• These three brief verses of today’s Gospel (Lk 6, 36-38) are the final part of a brief discourse of Jesus (Lk 6, 20-38). In the first part of his discourse, he addresses himself to the disciples (Lk 6, 20) and to the rich (Lk 6, 24) proclaiming four beatitudes for the disciples (Lk6, 20-23), and four curses for the rich (Lk 6, 20-26). In the second part, he addresses himself to all those who are listening (Lk 6, 27), that is, the immense crowd of poor and sick, who had come from all parts (Lk 6, 17-19). The words which he addresses to this people and to all of us are demanding and difficult: to love the enemy (Lk 6,27), not curse them (Lk 6, 28), offer the other cheek to the one who slaps you on one and do not complain if someone takes what is ours (Lk 6, 29). How can this difficult advice be understood? The explanation is given in the three verses of today’s Gospel, from which we draw the centre of the Good News brought by Jesus.

• Luke 6, 36: Be merciful as your Heavenly Father is merciful. The Beatitudes for the disciples (Lk 6, 20-23) and the curses against the rich (Lk 6, 24-26) cannot be interpreted as an occasion for the poor to revenge against the rich. Jesus orders to have the contrary attitude. He says: “Love your enemies!” (Lk 6, 27). The change or the conversion which Jesus wants to bring about in us does not consist in merely turning something to invert the system because in this way nothing would change. He wants to change the system. The Novelty which Jesus wants to construct comes from the new experience that he has of God Father/Mother full of tenderness who accepts all, good and bad, who makes the sun shine on both the good and on the bad and makes the rain fall on both good and bad (Mt 5, 5,45). True love does not depend nor it can depend on what I receive from others. Love must want the good of the other independently of what he does for me. Because this is how God’s love is for us. He is merciful not only toward those who are good, but with all, even with the “ungrateful and the evil” Lk 6, 35). The disciples of Jesus should radiate this merciful love.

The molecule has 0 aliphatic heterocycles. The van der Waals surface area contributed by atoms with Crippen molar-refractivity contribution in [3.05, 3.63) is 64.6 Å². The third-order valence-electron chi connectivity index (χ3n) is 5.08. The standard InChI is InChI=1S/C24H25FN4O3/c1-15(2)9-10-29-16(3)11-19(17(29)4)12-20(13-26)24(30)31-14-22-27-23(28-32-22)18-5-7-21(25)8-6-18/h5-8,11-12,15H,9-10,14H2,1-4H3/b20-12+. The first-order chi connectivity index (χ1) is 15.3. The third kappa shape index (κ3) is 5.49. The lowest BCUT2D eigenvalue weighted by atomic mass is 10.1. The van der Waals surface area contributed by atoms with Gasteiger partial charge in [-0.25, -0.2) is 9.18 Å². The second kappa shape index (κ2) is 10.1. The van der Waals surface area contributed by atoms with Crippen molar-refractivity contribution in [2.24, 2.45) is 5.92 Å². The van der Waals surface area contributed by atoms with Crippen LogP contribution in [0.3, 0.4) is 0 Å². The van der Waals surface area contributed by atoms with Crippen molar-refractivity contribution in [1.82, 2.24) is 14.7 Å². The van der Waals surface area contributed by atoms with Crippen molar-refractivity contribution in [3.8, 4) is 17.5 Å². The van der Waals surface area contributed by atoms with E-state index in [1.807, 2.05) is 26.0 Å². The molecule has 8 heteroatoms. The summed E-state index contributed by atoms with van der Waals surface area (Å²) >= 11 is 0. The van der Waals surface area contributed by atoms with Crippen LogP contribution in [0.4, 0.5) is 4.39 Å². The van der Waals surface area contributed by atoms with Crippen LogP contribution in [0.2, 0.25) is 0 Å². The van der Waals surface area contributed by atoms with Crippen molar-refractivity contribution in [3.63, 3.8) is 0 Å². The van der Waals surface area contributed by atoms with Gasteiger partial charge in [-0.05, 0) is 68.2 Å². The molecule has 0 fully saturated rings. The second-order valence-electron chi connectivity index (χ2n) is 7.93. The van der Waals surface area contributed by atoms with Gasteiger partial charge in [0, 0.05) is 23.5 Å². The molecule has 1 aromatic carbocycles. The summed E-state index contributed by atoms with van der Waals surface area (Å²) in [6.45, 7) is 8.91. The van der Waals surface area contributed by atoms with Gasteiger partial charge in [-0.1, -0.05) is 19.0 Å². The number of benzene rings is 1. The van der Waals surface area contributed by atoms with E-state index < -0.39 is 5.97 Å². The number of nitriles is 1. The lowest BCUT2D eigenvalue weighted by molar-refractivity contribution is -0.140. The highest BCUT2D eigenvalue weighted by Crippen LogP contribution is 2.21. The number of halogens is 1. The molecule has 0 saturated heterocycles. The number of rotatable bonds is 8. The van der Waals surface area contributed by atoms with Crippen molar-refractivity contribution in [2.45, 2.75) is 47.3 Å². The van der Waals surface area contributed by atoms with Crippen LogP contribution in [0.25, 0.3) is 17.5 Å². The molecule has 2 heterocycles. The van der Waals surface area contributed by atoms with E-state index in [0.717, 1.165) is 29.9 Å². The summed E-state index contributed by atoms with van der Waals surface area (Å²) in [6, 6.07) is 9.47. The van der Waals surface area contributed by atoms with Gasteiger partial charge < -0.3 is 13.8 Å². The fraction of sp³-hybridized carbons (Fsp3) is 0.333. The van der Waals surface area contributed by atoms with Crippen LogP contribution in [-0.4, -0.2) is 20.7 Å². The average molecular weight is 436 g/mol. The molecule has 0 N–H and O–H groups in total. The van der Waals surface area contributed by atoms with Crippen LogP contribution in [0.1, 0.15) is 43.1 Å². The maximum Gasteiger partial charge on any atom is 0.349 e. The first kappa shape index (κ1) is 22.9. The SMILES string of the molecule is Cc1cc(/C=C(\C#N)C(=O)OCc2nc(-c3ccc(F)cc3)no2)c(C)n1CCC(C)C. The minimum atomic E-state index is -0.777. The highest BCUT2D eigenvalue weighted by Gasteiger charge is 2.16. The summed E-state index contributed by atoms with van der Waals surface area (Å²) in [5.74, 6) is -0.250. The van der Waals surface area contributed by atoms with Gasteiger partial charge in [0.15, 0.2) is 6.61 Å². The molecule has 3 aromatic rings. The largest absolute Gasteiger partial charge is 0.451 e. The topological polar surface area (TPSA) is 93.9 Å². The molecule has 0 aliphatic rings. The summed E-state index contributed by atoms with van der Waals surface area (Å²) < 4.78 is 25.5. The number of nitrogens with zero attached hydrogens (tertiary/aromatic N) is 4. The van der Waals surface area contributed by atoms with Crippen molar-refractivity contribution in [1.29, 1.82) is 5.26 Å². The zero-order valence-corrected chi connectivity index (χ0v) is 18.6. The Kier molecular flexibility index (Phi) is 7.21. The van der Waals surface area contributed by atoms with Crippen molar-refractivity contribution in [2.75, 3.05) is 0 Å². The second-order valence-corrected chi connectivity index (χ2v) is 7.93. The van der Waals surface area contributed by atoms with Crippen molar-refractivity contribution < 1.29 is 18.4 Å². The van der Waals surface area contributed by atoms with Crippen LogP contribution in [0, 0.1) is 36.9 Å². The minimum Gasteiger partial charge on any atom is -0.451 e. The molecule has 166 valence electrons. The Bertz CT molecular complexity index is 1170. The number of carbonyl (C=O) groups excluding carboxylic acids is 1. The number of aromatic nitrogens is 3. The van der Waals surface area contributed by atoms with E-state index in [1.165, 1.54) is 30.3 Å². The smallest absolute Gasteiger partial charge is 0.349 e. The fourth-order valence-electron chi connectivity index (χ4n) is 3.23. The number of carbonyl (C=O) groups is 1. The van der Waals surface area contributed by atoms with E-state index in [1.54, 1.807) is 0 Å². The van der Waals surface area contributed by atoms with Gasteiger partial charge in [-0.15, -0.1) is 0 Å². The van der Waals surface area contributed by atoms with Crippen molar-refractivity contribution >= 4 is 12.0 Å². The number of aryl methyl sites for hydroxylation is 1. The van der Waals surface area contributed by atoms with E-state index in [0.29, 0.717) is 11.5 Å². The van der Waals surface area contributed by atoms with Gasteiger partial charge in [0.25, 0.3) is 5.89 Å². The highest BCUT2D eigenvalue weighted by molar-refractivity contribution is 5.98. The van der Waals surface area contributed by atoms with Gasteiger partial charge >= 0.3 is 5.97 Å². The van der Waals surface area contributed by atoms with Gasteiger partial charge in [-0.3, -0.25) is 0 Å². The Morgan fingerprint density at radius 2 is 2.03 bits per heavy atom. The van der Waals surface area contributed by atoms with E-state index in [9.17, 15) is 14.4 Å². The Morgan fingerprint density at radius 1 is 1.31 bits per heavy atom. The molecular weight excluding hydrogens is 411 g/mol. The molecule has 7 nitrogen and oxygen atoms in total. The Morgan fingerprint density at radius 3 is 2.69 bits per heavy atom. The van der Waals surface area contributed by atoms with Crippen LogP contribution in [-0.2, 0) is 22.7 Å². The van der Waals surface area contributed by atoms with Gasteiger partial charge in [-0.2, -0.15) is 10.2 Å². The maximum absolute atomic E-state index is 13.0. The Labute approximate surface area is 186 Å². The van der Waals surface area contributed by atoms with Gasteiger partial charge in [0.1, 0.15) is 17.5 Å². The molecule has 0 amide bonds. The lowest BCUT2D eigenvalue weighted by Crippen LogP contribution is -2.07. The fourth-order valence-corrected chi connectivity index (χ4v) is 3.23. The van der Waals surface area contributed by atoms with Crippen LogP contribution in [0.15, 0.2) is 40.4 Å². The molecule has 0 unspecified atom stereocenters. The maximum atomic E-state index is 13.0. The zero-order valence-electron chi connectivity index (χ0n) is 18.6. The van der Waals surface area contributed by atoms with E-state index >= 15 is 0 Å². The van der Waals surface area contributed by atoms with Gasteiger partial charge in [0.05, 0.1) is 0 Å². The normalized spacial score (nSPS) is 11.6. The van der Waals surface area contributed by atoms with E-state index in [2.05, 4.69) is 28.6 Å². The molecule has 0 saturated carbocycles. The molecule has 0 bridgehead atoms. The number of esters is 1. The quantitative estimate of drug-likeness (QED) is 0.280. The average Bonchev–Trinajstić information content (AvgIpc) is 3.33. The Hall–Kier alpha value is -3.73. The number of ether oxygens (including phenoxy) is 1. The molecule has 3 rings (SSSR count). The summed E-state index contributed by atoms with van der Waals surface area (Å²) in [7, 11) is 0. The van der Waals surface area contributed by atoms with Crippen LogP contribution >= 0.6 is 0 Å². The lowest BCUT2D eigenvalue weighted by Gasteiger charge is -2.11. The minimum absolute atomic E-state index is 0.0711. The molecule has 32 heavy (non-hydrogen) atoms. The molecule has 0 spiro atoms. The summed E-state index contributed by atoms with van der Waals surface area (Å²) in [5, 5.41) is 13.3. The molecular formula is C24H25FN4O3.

• Luke 6, 37-38: Do not judge and you will not be judged. These last words repeat in a clearer way what Jesus had said before: “Treat others as you would like them to treat you” (Lk 6, 31; cf. Mt 7, 12). If you do not want to be judged, do not judge! If you do not want to be condemned, do not condemn” If you want to be forgiven, forgive! If you want to receive a good measure, give this good measure to others! Do not wait for the other one to take the initiative, but you take it and begin now! And you will see that it is like this!.

Personal questions
• Lent is a time of conversion. Which is the conversion which today’s Gospel is asking of me?
• Have you already been merciful as the Heavenly Father is?

Reference: Courtesy of Order of Carmelites,


Featured Item of the Day from Litany Lane


Saint of the Day:  Saint Walpurga

Feast DayFebruary 25

Patron Saint:  none


Saint Walpurga or Walburga (Old English: Wealdburg; c. 710 – February 25, 777 or 779), also spelled Valderburg or Guibor,[1] was an English missionary to the Frankish Empire. She was canonized on 1 May ca. 870 by Pope Adrian II. The "witches' sabbath" Walpurgis Night occurs on the eve of her day, which coincides with May Day.
Born in Devon, England, Wealdburg/Walpurga had been educated by the nuns of Wimborne Abbey, Dorset, where she spent twenty-six years as a member of the community. She then travelled with her brothers, Saints Willibald and Winibald, to Francia (now Württemberg and Franconia) to assist Saint Boniface, her mother's brother, in evangelizing among the still-pagan Germans. Because of her rigorous training, she was able to write her brother Winibald's vita and an account in Latin of his travels in Palestine. As a result, she is often called the first female author of both England and Germany.[2]